Farmers push in together to get a share in India’s solar energy


The farmers have jointly leased land for a huge solar park in India with the help of a local welfare group.

Energy Officials of the state of Karnataka were trying to rent the land which belongs to the farmers of Pavagada to set up a solar park. In the initial negotiations with the Officials, the drought-hit farmers scored their first win, a vernacular translation of the legal lease agreement. This enabled for them a better understanding of the massive deal which was going to mould their future.

Out of this little victory, the Shakti Sthal Farmers’ Welfare Association grew. However, there was an early realization that the solar park’s shadow couldn’t guarantee a bright future for the localities living underneath.

Pavagada is just one of the 52 solar power facilities the center has approved across 14 states last year, in the pursuit of reducing coal usage and meeting the goal of renewable energy capacity of 500 gigawatts by 2030.

This initiative allows the farmers of Pavagada to still have ownership of their land that is rented to solar firms who operate the park. There exists a rare involvement of its residents in this massive facility as India moves forward with its solar power goals.

Leo Saldanha, the coordinator of the NGO Environment Support Group, said, “With solar, it has become a race to the bottom in terms of regulatory relaxations as states vie with each other to attract investment. In the process, the people have been forgotten. To be heard, they will have to come together as one”.

In 2016, rumours about a solar energy policy reached the farmers from the Bengaluru government’s offices. Some were in favour of the offer, and the rest tried to get a better bargain. Eventually, 13,000 acres of land from nearly 1,800 farmers across five villages was leased in Karnataka to build the Pavagada solar park, where 2,050 megawatts of electricity is generated by 11 companies collectively. The agreement stated that the land will be leased for 25 years at a rate of INR 21,000 ($279) per acre.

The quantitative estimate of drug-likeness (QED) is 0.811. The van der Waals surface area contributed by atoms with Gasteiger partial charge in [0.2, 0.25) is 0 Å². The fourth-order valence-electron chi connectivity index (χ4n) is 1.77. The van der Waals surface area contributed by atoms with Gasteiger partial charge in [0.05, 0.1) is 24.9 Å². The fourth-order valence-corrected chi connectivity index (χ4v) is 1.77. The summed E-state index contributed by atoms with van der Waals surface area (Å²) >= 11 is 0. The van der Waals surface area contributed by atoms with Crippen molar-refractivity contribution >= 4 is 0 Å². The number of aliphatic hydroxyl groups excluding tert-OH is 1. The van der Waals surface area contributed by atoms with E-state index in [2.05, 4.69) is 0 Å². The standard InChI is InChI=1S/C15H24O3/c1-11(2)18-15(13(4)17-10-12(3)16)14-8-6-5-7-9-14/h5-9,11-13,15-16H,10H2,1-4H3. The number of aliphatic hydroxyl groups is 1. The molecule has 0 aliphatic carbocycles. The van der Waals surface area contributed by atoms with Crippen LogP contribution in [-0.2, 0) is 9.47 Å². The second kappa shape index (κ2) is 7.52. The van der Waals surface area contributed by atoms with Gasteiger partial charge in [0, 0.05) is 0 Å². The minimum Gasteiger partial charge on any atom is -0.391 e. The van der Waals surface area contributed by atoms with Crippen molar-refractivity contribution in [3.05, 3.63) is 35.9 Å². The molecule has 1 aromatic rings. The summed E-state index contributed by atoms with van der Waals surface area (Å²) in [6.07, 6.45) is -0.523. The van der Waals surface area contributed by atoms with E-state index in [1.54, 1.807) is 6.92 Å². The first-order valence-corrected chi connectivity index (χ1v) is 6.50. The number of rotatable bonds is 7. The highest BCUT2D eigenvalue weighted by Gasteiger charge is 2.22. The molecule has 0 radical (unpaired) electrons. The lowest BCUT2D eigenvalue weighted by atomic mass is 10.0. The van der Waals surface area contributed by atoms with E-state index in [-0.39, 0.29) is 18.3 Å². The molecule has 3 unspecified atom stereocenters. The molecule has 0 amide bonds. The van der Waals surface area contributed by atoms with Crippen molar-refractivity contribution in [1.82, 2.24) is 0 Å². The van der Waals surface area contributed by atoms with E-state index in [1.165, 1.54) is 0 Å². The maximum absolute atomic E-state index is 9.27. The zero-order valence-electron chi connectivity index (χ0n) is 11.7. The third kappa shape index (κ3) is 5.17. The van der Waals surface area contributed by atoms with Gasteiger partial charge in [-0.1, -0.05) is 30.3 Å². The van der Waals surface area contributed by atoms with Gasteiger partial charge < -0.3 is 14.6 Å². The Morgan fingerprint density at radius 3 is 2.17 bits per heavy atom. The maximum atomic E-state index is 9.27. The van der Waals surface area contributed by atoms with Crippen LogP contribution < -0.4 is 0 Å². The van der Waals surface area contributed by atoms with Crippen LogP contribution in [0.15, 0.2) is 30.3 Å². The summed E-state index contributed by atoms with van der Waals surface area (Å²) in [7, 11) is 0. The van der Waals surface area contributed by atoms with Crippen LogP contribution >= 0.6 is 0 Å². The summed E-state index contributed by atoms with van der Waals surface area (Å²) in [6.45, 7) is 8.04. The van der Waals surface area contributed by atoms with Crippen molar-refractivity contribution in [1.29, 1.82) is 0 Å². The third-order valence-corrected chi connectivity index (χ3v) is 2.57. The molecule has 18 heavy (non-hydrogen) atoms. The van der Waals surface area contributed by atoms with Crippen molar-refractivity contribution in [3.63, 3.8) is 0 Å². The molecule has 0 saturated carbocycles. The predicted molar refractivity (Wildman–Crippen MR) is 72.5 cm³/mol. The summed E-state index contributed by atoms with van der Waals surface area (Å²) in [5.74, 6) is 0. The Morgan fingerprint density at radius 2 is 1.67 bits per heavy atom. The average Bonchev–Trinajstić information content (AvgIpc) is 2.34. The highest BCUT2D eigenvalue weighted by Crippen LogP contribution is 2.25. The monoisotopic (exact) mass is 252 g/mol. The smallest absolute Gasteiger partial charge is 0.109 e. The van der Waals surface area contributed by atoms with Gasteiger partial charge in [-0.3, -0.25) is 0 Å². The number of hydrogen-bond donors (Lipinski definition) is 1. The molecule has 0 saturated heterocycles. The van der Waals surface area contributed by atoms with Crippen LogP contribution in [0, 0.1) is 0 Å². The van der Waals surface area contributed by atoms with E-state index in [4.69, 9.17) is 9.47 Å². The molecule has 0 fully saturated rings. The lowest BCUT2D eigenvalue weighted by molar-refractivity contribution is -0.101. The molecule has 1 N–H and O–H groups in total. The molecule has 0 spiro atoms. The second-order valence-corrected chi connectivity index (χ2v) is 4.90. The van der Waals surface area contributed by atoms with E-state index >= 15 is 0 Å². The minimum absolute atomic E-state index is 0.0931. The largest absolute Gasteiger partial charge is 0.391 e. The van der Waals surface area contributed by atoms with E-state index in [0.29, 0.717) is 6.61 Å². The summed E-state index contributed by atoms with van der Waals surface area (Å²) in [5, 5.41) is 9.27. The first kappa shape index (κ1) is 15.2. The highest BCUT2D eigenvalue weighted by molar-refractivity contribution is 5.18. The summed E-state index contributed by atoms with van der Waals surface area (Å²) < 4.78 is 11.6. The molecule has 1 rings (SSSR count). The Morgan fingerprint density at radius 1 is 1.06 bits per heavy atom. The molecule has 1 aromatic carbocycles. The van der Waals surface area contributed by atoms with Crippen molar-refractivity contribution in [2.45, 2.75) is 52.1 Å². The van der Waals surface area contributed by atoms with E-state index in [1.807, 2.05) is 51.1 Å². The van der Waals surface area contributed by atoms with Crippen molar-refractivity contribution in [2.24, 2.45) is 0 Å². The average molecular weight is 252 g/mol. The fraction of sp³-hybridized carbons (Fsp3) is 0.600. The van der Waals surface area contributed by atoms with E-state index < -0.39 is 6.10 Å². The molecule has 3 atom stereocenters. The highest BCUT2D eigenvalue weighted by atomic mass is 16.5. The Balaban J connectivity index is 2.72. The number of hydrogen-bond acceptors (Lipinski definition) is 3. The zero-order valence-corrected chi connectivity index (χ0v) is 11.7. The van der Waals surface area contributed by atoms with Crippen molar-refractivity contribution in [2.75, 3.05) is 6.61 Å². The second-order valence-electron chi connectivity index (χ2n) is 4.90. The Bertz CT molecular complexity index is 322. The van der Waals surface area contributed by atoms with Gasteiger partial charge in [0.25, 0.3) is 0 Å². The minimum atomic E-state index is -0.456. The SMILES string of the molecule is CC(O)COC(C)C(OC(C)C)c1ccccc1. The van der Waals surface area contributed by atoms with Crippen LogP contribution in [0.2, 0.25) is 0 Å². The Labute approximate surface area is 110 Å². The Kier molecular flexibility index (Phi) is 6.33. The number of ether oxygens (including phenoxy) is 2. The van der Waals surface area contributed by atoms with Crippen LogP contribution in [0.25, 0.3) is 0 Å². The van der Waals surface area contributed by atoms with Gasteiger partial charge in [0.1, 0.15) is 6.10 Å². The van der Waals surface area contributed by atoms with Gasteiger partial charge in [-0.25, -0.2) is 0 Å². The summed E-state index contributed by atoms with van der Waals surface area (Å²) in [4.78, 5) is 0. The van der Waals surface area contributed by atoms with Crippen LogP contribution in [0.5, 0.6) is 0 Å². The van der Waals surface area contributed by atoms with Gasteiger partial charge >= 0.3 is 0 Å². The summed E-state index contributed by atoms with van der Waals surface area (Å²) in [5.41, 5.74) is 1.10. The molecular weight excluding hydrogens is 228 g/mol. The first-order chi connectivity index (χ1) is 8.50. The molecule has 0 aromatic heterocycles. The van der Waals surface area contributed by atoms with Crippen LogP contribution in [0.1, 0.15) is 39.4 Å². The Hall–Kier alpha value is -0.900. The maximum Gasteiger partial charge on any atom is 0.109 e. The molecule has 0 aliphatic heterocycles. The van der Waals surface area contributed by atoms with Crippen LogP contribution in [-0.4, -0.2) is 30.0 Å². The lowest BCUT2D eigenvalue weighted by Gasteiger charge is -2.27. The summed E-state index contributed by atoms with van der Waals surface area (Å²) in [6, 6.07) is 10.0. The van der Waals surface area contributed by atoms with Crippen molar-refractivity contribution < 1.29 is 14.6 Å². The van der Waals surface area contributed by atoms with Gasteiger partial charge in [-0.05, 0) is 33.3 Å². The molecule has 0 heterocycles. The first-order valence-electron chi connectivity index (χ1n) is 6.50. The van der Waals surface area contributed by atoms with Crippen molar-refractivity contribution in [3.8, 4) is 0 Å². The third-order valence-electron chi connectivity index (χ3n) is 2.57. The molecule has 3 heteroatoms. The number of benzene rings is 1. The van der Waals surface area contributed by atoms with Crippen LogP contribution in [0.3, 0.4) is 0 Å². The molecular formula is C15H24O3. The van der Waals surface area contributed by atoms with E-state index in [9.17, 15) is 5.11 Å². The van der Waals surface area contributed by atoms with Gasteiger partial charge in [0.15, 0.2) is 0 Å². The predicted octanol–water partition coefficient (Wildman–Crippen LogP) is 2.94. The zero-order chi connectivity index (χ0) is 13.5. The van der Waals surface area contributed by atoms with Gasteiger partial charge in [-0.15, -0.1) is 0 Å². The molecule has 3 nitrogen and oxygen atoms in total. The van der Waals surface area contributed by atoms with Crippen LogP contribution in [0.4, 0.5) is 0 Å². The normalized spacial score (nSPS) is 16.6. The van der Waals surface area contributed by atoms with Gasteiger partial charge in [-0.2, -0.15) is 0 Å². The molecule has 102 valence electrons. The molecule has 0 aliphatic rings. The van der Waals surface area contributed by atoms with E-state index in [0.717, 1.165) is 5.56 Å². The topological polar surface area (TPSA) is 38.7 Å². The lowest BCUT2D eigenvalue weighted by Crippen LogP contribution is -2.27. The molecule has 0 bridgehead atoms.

Paramesha Naik, an environmental science professor at Bangalore University, said that there was hardly any coordination among the farmers as they were trying to understand the situation. He would provide advice to the farmers’ association and was introduced as a member.

Naik shared that the damage concerns to the water, land, and the environment have always been a recurring concern for the people. The 4-year-old association, which has 500 plus members, has been safeguarding the local communities’ interests as their top priority.

The association has been very instrumental in ensuring smooth functioning of the agreement and allows for no advantage to be taken of the farmers. R N Akkalappa, who is the acting president, said that the group would often hold meetings to discuss the farmers’ problems. Before the association, there were no representatives of villagers, but things have changed since their group’s formation, he added.

The barbed fences and walls hamper the daily commute of the villagers, from eliminating shortcuts to schools to having the tractor run an extra mile to reach farms. The community has been inconveniently divided with solar panels in between houses.

It was reported by the farmers that the roads inside their villages were broken and terrible, yet the roads inside the plants were great. Given the whole situation, the association has asked for drinking water supply, better facilities at the local school, improved drainage, and constant power supply to villages. Their key demands include setting up a high-level committee to develop the nearby villages to the park. Given the corporate social responsibility obligations, the solar firms have to oblige.

So far, ₹635 million ($8 million) had been collected for the five villages. However, misuse of the money and delays in approval have been flagged by the association. This has resulted in promising a bigger role in the decision-making process to the association on utilization of the cash for the village’s development.

While the process has been troublesome and not as smooth as the farmers wished for, the progress has been undeniable. Their desire to have a share in India’s solar energy is reasonable, and with the welfare’s help should soon be conveniently achievable.

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